We live in the relatively new Village One area, which features underground utilities and lovely smooth, paved streets—or it did until now. So what’s going on now? Those of us who live here are stranded either at home or elsewhere between 7:00 AM and 5:00 PM on various days this week as these still quite serviceable streets are being given a new “slurry coat” for some reason or another which none of the neighbors I’ve spoken with see as a priority.
The feeling by many in the neighborhood is that the money generated by the Measure L tax, which passed in 2016, must be burning a hole in the city’s pocket as areas not needing resurfacing are being resurfaced, while other areas (such as the streets near Downey High off Coffee Road) were slurry coated several months back, looked quite nice afterwards, but subsequently had construction crews there again busily tearing up the newly coated streets to re-do either sewer or water lines (or both) leaving the entire area worse off than BEFORE the slurry coating, with uneven pavement, chunks of asphalt, rock, and other material breaking loose at the perimeters of the patches, and we haven’t even hit the rainy season yet! Though that’s, indeed, a local annoyance for the residents in that vicinity, what really bothers me is that nobody seems to be in charge of coordinating these projects to prevent this illogical work schedule!
Are we so awash in funds that this lack of planning is deemed adequate? As a taxpayer on three properties in Modesto, I think not.
The July 7, 2018, Modesto Bee reported the county apparently collected some $40 million dollars in its first year alone and will continue to collect these taxes for the next 25 years (beginning April of 2017.) Let’s hope someone capable is handed the reins before another dime is spent tearing up something that’s already had money spent on an “improvement,” as nobody in their right mind frosts the cake until after it’s baked!
Today as I headed down to Tully Road for an appointment, I wondered at places if I would need a 4WD vehicle as West Granger (and various side streets) are in much more dire need of attention than those of Village One. In fact, if one doesn’t drive slower than 20 mph, your silver fillings can start feel like they’re loosening and you can almost feel your kidneys bounce around, providing all the thrills one finds in touring a Third World Country. I had to wonder why the “easy streets” were being tended to first while the streets with greater needs were left untended as winter approaches.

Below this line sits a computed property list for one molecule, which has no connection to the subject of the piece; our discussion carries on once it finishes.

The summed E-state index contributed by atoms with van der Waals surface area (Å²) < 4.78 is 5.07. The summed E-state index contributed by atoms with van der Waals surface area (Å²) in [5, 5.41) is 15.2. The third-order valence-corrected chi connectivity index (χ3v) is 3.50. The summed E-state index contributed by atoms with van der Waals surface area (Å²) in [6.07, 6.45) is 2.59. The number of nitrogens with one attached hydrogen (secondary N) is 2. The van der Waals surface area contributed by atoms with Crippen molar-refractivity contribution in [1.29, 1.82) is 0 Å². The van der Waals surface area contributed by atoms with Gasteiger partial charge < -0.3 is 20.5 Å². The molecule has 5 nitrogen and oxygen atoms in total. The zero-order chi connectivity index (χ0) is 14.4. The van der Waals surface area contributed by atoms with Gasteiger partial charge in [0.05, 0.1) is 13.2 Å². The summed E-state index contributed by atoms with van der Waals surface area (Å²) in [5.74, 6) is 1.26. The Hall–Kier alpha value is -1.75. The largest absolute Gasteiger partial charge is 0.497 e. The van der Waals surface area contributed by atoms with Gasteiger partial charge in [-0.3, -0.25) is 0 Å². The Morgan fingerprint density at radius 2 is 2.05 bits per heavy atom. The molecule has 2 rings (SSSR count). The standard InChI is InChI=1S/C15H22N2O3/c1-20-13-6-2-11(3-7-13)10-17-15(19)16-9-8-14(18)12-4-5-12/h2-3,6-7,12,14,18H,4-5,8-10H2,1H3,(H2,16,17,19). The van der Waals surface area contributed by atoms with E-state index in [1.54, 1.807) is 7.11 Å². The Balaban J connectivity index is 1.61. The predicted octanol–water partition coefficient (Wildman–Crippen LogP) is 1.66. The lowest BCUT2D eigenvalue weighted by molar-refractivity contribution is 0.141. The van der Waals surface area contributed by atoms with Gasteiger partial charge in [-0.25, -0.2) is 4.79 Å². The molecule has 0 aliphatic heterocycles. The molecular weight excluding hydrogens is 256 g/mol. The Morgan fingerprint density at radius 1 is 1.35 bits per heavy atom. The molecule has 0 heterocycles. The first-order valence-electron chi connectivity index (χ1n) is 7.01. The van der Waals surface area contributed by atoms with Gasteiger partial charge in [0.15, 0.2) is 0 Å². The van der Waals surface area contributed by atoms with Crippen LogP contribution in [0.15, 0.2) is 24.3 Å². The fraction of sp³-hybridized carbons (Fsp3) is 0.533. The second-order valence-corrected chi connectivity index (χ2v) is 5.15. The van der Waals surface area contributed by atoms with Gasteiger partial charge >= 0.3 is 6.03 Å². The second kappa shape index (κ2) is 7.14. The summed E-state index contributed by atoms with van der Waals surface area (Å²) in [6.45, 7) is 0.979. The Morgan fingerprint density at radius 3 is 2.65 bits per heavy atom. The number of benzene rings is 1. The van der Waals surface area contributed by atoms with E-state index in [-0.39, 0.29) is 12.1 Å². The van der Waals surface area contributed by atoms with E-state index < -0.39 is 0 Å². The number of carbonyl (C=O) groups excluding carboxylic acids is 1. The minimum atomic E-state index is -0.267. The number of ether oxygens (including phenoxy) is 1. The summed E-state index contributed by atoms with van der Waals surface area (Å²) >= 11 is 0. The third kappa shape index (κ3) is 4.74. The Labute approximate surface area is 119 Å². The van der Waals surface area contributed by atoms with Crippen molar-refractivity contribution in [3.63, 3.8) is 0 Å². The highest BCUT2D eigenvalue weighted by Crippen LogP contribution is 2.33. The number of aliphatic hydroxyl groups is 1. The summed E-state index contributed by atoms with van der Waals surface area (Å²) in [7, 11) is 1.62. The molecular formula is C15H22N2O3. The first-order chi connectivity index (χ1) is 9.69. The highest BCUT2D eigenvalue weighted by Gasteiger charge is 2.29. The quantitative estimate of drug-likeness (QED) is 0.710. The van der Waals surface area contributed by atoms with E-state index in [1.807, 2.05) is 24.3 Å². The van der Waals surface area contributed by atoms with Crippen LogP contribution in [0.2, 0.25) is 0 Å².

After speaking with several area gardeners (who requested their names be withheld) as well as deliverymen who travel the streets of Modesto, I learned that there are many streets with more severe potholes than West Granger, and the gardeners know from whence they speak as they must carefully secure their lawn care equipment in their trailers to insure it’s not damaged as they travel from job to job (and axle problems were also mentioned as worrisome.) The delivery men (who also requested their names/companies’ names not be used) in the areas where we own property also weighed in as to the varied street conditions depending on the areas of town where they’re making deliveries. It all prompted me to wonder whether there is favoritism at play here (one would hope not since ALL taxpayers have skin in this game!).
The main issue for many of these daily drivers lies with the fact that they are independent contractors and must keep their vehicles, their very livelihoods, in good repair in order to work and poorly maintained streets are, indeed, hard on these vehicles and their budgets!
Who, pray tell, is doing the planning and coordination of these ill-timed projects? Drunken sailors on binge shore leave? But that’s probably not fair to drunken sailors as at least they might be able to keep their priorities straight!
From what I understand, each city gets a share and may allot that annual sum as they see fit, but apparently the folks in Modesto (and let’s start at the top with the Mayor whose loyalties I am beginning to question) are playing favorites with respect to who gets what repaired when. According to reports, each city gets to apply its share of funds where it’s deemed most necessary.
I voted for Measure L. I didn’t vote for the Mayor. Is his failure to oversee how these projects are prioritized part of the problem? Maybe yes; maybe no; but Houston, we definitely have a problem! Entire sections of town need attention. If you doubt that, just do as I did and ask any delivery person, or any garden care company that hauls a trailer full of equipment which routes they prefer and you[‘ll quickly learn which streets to avoid. There are many city streets in sad repair and definitely far from smooth, so I question prioritizing slurry coating perfectly serviceable streets before tending to those that have been neglected for years.
Given that this thus far oddly planned series of repairs is going to extend into the future over more than the next twenty years, it would be prudent to have someone in charge who’s capable of coordinating a more efficient and cost-effective program for those Measure L funds. If this money isn’t handled in a capable, professional, logical, step by step manner, you can bet the voters will not be keen on approving another funding measure given the slip-shod timing of repairs many have witnessed to date.